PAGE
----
Today I’m going to address a topic that might make a lot of Americans uncomfortable. Sexual desire!
For women, there is a stigma that exists for any of us that want to actually have sex. You don’t see it all that much here in Spain, but being in this country made me realize just how completely biased some US logic is. I’m ready to call you out, America. Let’s get into it!
In my home country, women aren’t supposed to have sexual desire. They aren’t supposed to want sex just as much as men, and they are supposed to suppress any desire they have in favor of “waiting.” Not everyone in the US feels this way, but it is a widely accepted way of thinking. This “waiting” is apparently so that the women doesn’t turn-off the man and, therefore, no longer wants her. Having sex on the first date, for example, means you are a slut – and who would want you again if you actually have sex *that soon* anyway?!
Just writing that idea makes me cringe. It sounds so backwards – mainly because it IS backwards. First of all, the illusion that women don’t want sex as much as men or that we are supposed to pretend we don’t have a sexual desire is antiquated, completely biased, and an outright lie. (Here’s a question: Does a man really want a girl that begins the relationship lying about her sexual urges?)
Second of all, I do not want a man that is going to judge me for having a basic human urge, one that he of course has as well. I don’t want someone that is going to act like I’m not allowed to act on this basic urge or lose interest because of it. Honestly, get out of my life, and my way – because I don’t have time for that flawed logic! We are humans, and we have sex – and it’s great! I’m not a doll to put on a shelf or an innocent little child. I am a WOMAN, hear me roar!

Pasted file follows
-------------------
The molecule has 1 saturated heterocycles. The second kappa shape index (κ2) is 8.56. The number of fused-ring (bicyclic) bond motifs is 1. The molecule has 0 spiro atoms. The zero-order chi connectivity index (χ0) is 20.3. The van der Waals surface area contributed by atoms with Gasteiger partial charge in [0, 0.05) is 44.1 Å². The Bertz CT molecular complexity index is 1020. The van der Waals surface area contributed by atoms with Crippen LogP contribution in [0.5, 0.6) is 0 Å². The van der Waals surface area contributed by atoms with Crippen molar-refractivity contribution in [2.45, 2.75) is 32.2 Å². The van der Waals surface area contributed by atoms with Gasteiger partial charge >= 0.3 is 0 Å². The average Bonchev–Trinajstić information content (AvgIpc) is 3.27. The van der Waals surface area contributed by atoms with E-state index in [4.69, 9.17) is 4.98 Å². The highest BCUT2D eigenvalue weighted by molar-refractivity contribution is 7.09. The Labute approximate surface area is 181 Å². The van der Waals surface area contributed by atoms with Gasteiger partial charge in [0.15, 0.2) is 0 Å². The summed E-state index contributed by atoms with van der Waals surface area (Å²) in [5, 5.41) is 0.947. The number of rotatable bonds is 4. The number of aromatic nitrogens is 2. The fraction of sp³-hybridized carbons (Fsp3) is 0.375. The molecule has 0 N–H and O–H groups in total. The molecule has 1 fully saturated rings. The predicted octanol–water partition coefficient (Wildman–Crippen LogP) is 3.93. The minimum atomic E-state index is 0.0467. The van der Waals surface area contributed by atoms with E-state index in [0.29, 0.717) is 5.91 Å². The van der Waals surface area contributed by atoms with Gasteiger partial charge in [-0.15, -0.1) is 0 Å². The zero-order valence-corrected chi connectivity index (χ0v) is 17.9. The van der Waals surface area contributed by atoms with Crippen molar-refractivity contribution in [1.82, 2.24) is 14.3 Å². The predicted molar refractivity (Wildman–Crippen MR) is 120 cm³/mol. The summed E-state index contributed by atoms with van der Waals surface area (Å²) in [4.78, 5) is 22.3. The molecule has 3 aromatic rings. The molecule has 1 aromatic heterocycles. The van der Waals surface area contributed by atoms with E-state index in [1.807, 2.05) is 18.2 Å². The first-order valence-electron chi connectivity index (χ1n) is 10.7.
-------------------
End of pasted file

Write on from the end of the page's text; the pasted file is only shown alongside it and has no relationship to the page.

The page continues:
Slut shaming. How are we in the year 2019 and still punishing women for sexual desire? Why are we still allowing it, in the age of hookup culture and protected/safe sex? Why can’t we talk about sex, openly and honestly without it being stigmatized?
It is interesting to see the vast contrast between sex in European countries and in the United States. First of all, statistically, STI rates are drastically lower in Europe than in the United States. Using a condom is standard in Spain, and people are tested for these types of diseases regularly – often times, every 4-6 months. Both of these things are far less common in the US.
Diseases aside, let’s talk about the attitudes. There isn’t a big build up for sex when you are dating someone in Europe. You don’t need to worry about when it is too soon – and oh no, will he lose interest because I slept with him? That’s not a thing. Instead, it’s common to get sex out of the way so you can tell if you mesh with the person on that level. (Brilliant!) Everyone is open and honest about sex. It isn’t a taboo subject, and the concept of women having an equal sexual desire as men is widely accepted. Most women aren’t judged for just wanting a “hookup” or for having sex on the first date. Things are more equal on that level, and women seem more respected for being open about sex related things.
Coming from the US, this shocked me. How can my country still have such antiquated ideals about sex? I mean, let’s be honest, you hear “I don’t date girls that sleep with me on the first date” from men all the time. In Europe, it’s more like, “Let’s have sex and see if we like each other.”
So as I head to the beach, where I plan on being completely topless (OH NO, a nipple?!?! The horror!), I’ll leave you with this: Mutual respect for mutual desire. Get on board America.
Here are some interesting articles regarding STIs in the US versus Europe. Please remember to practice safe sex. Let’s spread love, not diseases.